What Is the Role of Your QMP in Recommending Medical Cannabis?

Regular readers of our blog know that we frequently mention qualified medical providers (QMP) and the role they play in helping patients obtain their medical cannabis cards. But a QMP’s role goes beyond just filling out an electronic application. They also play a role in recommending the appropriateness of cannabis-derived medications.

Have you ever been curious as to what that role is? If so, this post will explain it. Keep reading to learn more about just how involved your QMP is in your medical cannabis use.

Who Qualifies as a QMP?

QMPs in the state of Utah are medical professionals already licensed to prescribe controlled substances. It would be normal to assume that a QMP is a medical doctor (MD). That may or may not be the case. Many QMPs are MDs, but they do not have to be. Other types of medical professionals that can be licensed include:

  • osteopathic physicians
  • advanced practice nurses
  • doctors of podiatric medicine
  • physician assistants.

Any eligible provider looking to become a licensed QMP must complete a minimum of four hours of continuing education approved by the state. Providers must also submit an application and pay the appropriate fee. Thereafter, licensed QMPs must renew every two years.

Face-To-Face Evaluations Are Required

In terms of helping patients get their medical cannabis cards, QMPs are required to conduct at least one face-to-face visit. That visit is usually the first visit designed to figure out whether the patient suffers from a qualifying condition. Subsequent renewal visits can be conducted via telemedicine.

As inconvenient as a face-to-face visit might seem, it is actually for the better. There are certain parts of the QMP’s medical evaluation that just cannot be completed via telemedicine. An in-person consultation is the only way for the QMP to get a truly clear picture of the patient’s health and current level of care.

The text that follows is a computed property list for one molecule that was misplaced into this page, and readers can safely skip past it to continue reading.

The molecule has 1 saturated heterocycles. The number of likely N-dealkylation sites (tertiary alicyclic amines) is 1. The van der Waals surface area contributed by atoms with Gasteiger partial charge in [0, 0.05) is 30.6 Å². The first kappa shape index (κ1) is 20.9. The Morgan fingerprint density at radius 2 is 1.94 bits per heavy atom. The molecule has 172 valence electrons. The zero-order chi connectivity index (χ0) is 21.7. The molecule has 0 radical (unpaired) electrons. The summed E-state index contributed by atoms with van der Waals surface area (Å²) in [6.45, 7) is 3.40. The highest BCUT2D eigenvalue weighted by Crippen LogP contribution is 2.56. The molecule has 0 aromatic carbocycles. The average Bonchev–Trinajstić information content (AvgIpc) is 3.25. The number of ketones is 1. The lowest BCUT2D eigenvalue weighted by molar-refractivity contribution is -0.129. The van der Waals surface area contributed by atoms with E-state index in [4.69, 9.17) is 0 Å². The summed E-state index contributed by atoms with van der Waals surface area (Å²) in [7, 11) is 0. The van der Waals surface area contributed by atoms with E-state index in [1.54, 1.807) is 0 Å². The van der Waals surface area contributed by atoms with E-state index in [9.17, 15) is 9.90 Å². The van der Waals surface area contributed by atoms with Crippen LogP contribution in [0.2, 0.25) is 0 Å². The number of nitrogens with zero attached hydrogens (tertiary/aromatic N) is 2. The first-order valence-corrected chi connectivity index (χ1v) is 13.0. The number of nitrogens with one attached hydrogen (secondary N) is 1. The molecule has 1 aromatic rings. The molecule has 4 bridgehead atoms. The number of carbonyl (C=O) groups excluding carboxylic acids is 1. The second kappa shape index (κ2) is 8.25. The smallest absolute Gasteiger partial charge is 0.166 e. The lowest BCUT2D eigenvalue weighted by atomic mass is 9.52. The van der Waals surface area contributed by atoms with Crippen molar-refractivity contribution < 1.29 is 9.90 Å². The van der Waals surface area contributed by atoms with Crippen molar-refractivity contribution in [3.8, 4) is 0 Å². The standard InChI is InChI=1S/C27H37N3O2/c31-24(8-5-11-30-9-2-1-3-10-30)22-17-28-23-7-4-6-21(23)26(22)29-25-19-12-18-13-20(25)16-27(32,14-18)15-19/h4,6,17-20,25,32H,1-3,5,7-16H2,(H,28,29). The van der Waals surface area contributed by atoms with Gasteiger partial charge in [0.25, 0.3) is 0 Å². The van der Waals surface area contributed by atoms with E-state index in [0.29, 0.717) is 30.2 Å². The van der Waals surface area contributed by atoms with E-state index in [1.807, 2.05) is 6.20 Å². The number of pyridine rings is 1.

During the Initial Evaluation

A QMP’s role in recommending medical cannabis becomes apparent during that initial evaluation. State law requires QMPs to do a number of things, including completing a full review of the patient’s medical history along with an assessment of the patient’s current condition. Both history and current condition must be evaluated in light of appropriate standards of care. Moreover, all of this has to be documented.

The QMP must also:

  • verify the patient’s identity by way of a state-approved form of ID.
  • review any record of the patient that may exist in the state’s controlled substances database.
  • consider medical cannabis recommendations in light of past or current controlled substance use.
  • complete and submit an electronic certificate through the EVS.

As you can see, a QMP must follow an established set of rules in order to recommend medical cannabis. The rules are designed to protect both the QMP and the patient. In essence, the QMPs role is to be the gatekeeper between patient and Health Department.

Finding a QMP near You

Not all medical professionals eligible to become QMPs are willing to do so. So while there may be a sufficient number in Salt Lake City and Brigham City to meet patient needs, there are not enough QMPs to cover the entire state. Depending on where you live then, you may have to drive some distance to visit with one.

Note that the state maintains a database of currently registered QMPs. You can pop on to their website to get that list. Also note that your QMP does not have to be the same as your primary care physician. A QMP only has to follow the law to help you get your card.